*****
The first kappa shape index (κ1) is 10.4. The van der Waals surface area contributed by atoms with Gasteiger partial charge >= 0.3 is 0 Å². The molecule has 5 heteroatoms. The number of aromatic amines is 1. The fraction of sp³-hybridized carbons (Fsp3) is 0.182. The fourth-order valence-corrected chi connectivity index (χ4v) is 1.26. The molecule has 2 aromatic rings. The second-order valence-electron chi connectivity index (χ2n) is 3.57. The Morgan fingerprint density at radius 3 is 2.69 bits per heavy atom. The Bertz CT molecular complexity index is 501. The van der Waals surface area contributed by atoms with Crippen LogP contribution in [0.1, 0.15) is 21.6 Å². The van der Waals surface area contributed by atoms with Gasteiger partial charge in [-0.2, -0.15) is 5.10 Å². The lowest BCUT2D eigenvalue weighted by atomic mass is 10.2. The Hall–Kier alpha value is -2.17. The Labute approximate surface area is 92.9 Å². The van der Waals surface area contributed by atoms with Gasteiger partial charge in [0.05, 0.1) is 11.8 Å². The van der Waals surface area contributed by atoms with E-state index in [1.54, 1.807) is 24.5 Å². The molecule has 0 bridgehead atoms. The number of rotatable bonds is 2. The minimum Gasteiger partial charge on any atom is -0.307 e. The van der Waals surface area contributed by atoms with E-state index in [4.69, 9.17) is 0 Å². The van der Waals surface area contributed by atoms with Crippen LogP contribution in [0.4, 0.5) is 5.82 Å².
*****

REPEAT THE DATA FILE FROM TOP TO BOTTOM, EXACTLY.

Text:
The first kappa shape index (κ1) is 10.4. The van der Waals surface area contributed by atoms with Gasteiger partial charge >= 0.3 is 0 Å². The molecule has 5 heteroatoms. The number of aromatic amines is 1. The fraction of sp³-hybridized carbons (Fsp3) is 0.182. The fourth-order valence-corrected chi connectivity index (χ4v) is 1.26. The molecule has 2 aromatic rings. The second-order valence-electron chi connectivity index (χ2n) is 3.57. The Morgan fingerprint density at radius 3 is 2.69 bits per heavy atom. The Bertz CT molecular complexity index is 501. The van der Waals surface area contributed by atoms with Crippen LogP contribution in [0.1, 0.15) is 21.6 Å². The van der Waals surface area contributed by atoms with Gasteiger partial charge in [-0.2, -0.15) is 5.10 Å². The lowest BCUT2D eigenvalue weighted by atomic mass is 10.2. The Hall–Kier alpha value is -2.17. The Labute approximate surface area is 92.9 Å². The van der Waals surface area contributed by atoms with Gasteiger partial charge in [0.05, 0.1) is 11.8 Å². The van der Waals surface area contributed by atoms with E-state index in [1.54, 1.807) is 24.5 Å². The molecule has 0 bridgehead atoms. The number of rotatable bonds is 2. The minimum Gasteiger partial charge on any atom is -0.307 e. The van der Waals surface area contributed by atoms with E-state index in [4.69, 9.17) is 0 Å². The van der Waals surface area contributed by atoms with Crippen LogP contribution in [0.4, 0.5) is 5.82 Å².